There are some limitations to our study. There were a small number of participants and not all participants responded to all surveys. The follow-up surveys were sent in June of each academic year which may have led to a lower response rate with chief residents moving to their next position. Another potential reason for these lower response rates may be that chief residents who did not make curricular changes did not respond leading to a possible response bias in our results. We did not assess for barriers to implementation of changes at programs. While we did encourage chief residents to discuss the experience with their program leadership, we did not assess whether there were structured debriefing sessions or whether there was buy-in from the program directors to implement change. Future studies could be done to evaluate program director perceptions of the Pediatric Chief Resident Exchange Program and how it impacted their residency program.
      We believe the Pediatric Chief Resident Exchange Program could be adapted to other regions and lead to similar results. We learned many lessons that would aid in other regions developing a similar exchange program. Having one point person to organize the exchanges led to ease of creating pairings each academic year and to keeping track of logistics such as the individual chief residents that were participating and the dates of the exchanges. Several chief residents did not want to exchange in the fall due to studying for the American Board of Pediatrics certifying exam or because of their roles in residency recruitment. This led to some exchanges occurring later in the academic year. Determining the programs that will participate a few months prior to the start of the academic year may lead to earlier exchanges between programs.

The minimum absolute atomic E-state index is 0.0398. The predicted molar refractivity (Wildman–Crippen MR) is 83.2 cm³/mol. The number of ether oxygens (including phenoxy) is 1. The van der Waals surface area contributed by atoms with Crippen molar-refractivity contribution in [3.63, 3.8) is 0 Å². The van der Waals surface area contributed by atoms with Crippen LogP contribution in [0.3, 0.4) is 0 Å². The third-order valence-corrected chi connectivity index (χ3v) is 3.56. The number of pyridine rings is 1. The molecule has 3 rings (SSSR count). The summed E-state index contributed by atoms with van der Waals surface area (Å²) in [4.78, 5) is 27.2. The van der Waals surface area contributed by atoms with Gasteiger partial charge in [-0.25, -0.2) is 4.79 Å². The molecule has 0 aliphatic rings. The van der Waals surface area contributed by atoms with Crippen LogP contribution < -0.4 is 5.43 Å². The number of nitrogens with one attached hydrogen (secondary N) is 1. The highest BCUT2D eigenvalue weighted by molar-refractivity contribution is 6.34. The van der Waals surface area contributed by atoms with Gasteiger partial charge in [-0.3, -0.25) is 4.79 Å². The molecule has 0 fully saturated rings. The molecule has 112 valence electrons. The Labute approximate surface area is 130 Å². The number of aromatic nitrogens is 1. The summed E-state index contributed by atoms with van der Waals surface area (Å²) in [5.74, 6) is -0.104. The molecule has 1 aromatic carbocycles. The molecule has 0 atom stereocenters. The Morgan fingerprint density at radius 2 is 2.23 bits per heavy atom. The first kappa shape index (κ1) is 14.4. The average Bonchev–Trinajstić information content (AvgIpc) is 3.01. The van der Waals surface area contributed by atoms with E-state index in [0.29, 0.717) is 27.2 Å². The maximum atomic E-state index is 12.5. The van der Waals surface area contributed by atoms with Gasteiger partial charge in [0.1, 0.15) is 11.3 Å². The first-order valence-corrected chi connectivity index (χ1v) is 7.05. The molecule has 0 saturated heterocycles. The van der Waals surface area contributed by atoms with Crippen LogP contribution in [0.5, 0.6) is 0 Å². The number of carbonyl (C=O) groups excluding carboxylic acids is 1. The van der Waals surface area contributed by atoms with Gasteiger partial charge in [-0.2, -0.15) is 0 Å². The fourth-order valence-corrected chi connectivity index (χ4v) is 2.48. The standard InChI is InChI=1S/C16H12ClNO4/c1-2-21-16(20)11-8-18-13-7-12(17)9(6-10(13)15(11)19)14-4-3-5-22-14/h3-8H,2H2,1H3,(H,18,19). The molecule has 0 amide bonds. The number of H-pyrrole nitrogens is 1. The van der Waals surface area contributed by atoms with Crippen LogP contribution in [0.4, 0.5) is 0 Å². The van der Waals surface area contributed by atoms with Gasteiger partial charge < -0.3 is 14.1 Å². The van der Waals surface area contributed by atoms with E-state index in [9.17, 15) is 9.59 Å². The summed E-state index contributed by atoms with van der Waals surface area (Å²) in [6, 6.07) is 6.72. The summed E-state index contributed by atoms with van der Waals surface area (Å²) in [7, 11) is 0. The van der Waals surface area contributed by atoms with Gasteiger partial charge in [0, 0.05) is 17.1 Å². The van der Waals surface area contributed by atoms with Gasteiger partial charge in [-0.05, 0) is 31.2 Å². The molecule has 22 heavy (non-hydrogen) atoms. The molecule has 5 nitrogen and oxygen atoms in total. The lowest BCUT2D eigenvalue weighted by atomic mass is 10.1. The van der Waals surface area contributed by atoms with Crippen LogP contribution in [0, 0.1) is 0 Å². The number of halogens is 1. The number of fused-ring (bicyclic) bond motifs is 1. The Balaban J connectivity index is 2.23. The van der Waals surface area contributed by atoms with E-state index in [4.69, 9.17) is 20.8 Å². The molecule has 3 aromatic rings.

We decided to utilize chief residents for the exchange due to their knowledge of their residency program and their place in leadership teams to have the potential to enact change.
      • Berg DN
      • Hout SJ
      Middle manager role of the chief medical resident: an organizational psychologist's perspective.